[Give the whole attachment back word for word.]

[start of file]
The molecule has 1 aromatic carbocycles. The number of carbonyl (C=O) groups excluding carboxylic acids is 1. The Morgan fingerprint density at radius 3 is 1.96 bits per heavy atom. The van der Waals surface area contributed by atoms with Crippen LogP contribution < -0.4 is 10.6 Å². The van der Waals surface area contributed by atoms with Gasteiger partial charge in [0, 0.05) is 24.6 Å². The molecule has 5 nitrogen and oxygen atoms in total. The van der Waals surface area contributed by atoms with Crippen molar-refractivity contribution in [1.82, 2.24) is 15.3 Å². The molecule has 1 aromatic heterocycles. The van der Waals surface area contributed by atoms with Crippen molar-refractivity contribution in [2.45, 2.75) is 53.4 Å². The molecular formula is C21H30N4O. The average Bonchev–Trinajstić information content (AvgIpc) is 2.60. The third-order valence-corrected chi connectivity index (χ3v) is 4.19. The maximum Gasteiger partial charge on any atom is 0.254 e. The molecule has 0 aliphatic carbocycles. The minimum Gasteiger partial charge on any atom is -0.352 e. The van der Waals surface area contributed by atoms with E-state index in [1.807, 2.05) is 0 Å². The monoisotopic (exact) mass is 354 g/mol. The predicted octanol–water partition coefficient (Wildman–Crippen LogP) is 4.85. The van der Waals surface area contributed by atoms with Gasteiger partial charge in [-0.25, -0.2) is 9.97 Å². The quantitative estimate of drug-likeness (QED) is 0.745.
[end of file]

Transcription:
The molecule has 1 aromatic carbocycles. The number of carbonyl (C=O) groups excluding carboxylic acids is 1. The Morgan fingerprint density at radius 3 is 1.96 bits per heavy atom. The van der Waals surface area contributed by atoms with Crippen LogP contribution < -0.4 is 10.6 Å². The van der Waals surface area contributed by atoms with Gasteiger partial charge in [0, 0.05) is 24.6 Å². The molecule has 5 nitrogen and oxygen atoms in total. The van der Waals surface area contributed by atoms with Crippen molar-refractivity contribution in [1.82, 2.24) is 15.3 Å². The molecule has 1 aromatic heterocycles. The van der Waals surface area contributed by atoms with Crippen molar-refractivity contribution in [2.45, 2.75) is 53.4 Å². The molecular formula is C21H30N4O. The average Bonchev–Trinajstić information content (AvgIpc) is 2.60. The third-order valence-corrected chi connectivity index (χ3v) is 4.19. The maximum Gasteiger partial charge on any atom is 0.254 e. The molecule has 0 aliphatic carbocycles. The minimum Gasteiger partial charge on any atom is -0.352 e. The van der Waals surface area contributed by atoms with E-state index in [1.807, 2.05) is 0 Å². The monoisotopic (exact) mass is 354 g/mol. The predicted octanol–water partition coefficient (Wildman–Crippen LogP) is 4.85. The van der Waals surface area contributed by atoms with Gasteiger partial charge in [-0.25, -0.2) is 9.97 Å². The quantitative estimate of drug-likeness (QED) is 0.745.